How many people died in Auschwitz? The unimaginable numbers of the death camp

Auschwitz concentration camp is a synonym for death and horror. Talking about Auschwitz, our imagination and the knowledge of the atrocities committed at this Nazi death camp seems surreal. Auschwitz concentration camp through Nazi Germany ideology and war efforts started to amass undescribable horror inside its walls. Why and how did Auschwitz earn its nickname? What was the true scope of horror brought by this Nazi death camp?

When was the Auschwitz death camp set up?

Auschwitz was first established as a camp for war and political prisoners in 1940 with the occupation of Upper Silesia in Poland by Nazi Germany. Soon after the establishment of the camp and the growing strength of the Nazi regime and ideology, Auschwitz turned into a concentration. Its goal was to create an SS utopia in the occupied territory of Upper Silesia. Further growth of Nazi power in 1942 and its hold on Europe began to turn Auschwitz into a death camp with the sole purpose of dealing with the Jewish question and Himmler’s Final Solution plans focused on the extermination of the Jewish population across Europe.

From the beginning, Auschwitz concentration camp already gained its horrible reputation of sadism and death with first prisoners being beaten, tortured, and executed for trivial reasons. With Hitler’s invasion of the Soviet Union and plans of creating the utopia in Upper Silesia, first gassings had begun in 1941 on Soviet prisoners as part of experimentation in order to find the most effective way of exterminating larger groups of people at once. All the experiments and expansion of the Auschwitz concentration camp were for the implementation of Himmler’s Final Solution. Set on exterminating the Jewish population in Europe, the first organized trains started in 1942 deporting Jews from all over Europe continuing to run until late 1944, fully adopting the nickname of a death camp.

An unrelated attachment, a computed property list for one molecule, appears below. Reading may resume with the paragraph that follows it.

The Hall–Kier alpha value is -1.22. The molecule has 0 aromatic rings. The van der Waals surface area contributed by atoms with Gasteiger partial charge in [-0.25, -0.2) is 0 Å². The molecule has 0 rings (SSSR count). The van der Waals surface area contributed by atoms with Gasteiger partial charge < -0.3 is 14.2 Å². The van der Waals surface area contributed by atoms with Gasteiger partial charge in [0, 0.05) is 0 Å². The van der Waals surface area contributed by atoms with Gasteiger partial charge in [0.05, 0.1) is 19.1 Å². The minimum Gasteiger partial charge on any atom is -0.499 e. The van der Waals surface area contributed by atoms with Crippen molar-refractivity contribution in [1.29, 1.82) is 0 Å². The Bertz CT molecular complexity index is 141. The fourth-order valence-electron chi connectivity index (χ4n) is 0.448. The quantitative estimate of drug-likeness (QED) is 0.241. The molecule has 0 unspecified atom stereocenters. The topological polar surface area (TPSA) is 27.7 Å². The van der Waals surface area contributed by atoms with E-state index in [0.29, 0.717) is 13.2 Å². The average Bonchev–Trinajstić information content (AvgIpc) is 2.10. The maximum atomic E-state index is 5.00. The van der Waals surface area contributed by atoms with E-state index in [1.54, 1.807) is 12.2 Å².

How many people died in Auschwitz?

With all the crimes and atrocities committed at Auschwitz concentration camp from 1940 until 1945, historians can only assume the number of people who perished in this death camp. It is estimated that of 1.3 million people brought to Auschwitz, at least 1.1 million people perished inside the walls of this death camp. The death toll of Auschwitz includes a total of 960 000 Jewish prisoners with the highest number being from Hungary, followed by Poland, France, the Netherlands, and Greece. 75 000 Ethnic Poles, 21 000 Roma and Sinti, 15 000 Soviet prisoners of war, and around 10 000 to 15 000 other Europeans of mostly Slavic and Germanic origin.

The story of Auschwitz is a story of war, ideology, inhumanity, and… numbers. With Nazi ideology as a backbone and their power on the rise through World War II, the crimes and horror happening inside the walls of Auschwitz and the number of people who deported from their homes imprisoned and executed rose as well. Auschwitz concentration camp was responsible for over a million lives, broken families, and humanity lost, fully earning its nickname of a death camp.

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